Sector: Y - Development Cooperation

Brief Description

Poverty Reduction Strategy Papers



See the comment on the PRSP process in Tanzania.


Poverty Reduction Strategy Papers (PRSPs) were introduced in 1999 by the World Bank and the IMF as a new framework to enhance domestic accountability for poverty reduction reform efforts; a means to enhance the coordination of development assistance between governments and development partners; and a precondition or access to debt relief and concessional financing from both institutions' HIPC Initiative.

As explained at , a PRSP sets out a country’s macroeconomic, structural, and social policies and programs to promote growth and reduce poverty, as well as associated external financing needs. Countries will typically prepare a PRSP every three to five years in a participatory process involving a broad range of stakeholders. The core principles underlying the PRSP approach suggest that PRSPs would be expected to include:

  • A description of the participatory process that was used — A PRSP will describe the format, frequency, and location of consultations; a summary of the main issues raised and the views of participants; an account of the impact of the consultations on the design of the strategy; and a discussion of the role of civil society in future monitoring and implementation.
  • Comprehensive poverty diagnostics — A good understanding of the poor and where they live allows the PRSP to analyze constraints to faster growth and poverty reduction, in particular:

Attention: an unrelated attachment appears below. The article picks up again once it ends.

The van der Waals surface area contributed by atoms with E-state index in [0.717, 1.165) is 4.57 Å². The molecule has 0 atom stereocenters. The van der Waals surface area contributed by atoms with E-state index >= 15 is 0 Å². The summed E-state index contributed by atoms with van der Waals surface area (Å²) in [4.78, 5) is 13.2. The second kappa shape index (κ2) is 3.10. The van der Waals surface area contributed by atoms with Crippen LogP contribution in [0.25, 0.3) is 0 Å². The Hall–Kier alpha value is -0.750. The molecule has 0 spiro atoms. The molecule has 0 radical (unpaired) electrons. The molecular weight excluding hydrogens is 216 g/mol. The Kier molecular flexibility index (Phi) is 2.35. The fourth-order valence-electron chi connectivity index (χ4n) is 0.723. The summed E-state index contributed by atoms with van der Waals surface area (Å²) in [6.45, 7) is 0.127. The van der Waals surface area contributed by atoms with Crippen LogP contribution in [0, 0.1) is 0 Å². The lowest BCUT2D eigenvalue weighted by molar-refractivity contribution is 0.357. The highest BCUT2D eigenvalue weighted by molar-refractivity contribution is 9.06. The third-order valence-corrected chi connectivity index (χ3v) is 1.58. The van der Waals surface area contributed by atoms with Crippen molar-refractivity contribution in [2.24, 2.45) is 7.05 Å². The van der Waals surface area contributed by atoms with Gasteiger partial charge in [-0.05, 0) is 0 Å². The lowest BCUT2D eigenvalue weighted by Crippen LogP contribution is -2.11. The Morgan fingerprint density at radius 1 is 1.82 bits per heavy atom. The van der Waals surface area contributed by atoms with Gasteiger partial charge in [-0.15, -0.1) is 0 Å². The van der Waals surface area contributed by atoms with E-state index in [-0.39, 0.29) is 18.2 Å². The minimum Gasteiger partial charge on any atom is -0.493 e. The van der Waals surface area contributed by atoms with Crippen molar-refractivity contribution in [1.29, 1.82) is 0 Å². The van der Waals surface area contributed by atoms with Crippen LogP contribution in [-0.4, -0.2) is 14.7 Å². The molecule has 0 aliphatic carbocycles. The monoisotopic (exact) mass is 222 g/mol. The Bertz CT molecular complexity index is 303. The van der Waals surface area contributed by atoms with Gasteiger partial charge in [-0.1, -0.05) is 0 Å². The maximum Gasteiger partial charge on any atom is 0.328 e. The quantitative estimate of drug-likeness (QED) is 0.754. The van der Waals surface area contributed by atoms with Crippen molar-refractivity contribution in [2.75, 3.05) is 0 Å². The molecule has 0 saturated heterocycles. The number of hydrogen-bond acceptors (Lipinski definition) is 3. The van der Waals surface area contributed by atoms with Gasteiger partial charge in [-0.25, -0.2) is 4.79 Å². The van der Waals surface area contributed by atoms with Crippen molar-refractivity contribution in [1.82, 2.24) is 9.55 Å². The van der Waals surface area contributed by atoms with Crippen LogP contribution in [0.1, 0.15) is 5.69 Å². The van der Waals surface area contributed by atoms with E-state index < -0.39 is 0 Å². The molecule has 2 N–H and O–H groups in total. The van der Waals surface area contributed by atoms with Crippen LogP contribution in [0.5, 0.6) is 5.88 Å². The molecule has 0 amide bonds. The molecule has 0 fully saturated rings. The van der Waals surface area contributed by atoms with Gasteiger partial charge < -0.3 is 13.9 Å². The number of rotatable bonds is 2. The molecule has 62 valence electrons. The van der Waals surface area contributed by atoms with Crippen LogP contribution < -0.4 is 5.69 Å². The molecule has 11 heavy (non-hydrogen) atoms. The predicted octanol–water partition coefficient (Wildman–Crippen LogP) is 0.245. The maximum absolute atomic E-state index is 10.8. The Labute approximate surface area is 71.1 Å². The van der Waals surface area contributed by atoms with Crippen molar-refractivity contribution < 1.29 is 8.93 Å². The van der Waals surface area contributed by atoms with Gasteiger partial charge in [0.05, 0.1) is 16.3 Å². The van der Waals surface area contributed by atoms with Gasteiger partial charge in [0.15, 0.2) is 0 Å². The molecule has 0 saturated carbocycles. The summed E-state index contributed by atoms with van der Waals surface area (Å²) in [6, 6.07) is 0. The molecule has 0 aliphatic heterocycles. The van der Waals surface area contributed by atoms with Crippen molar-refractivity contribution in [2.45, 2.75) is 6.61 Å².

• macroeconomic constraints,
    • social constraints,
    • structural constraints, and
    • institutional constraints
  • Clearly presented and costed priorities for macroeconomic, structural, and social policies — In light of a deeper understanding of poverty and its causes, the PRSP sets out the macroeconomic, structural, and social policies that together comprise a comprehensive strategy for achieving poverty reducing outcomes. It is important that policies are costed and prioritized as far as possible so that they do not become a "wish list."
  • Appropriate targets, indicators, and systems for monitoring and evaluating progress — A PRSP will define medium and long-term goals for poverty reduction outcomes (monetary and non-monetary), establish indicators of progress, and set annual and medium-term targets. The indicators and targets should be consistent with the assessment of poverty and the institutional capacity to monitor, and the policy choices in the strategy.

Time Window

Started: 1999
Ends: —

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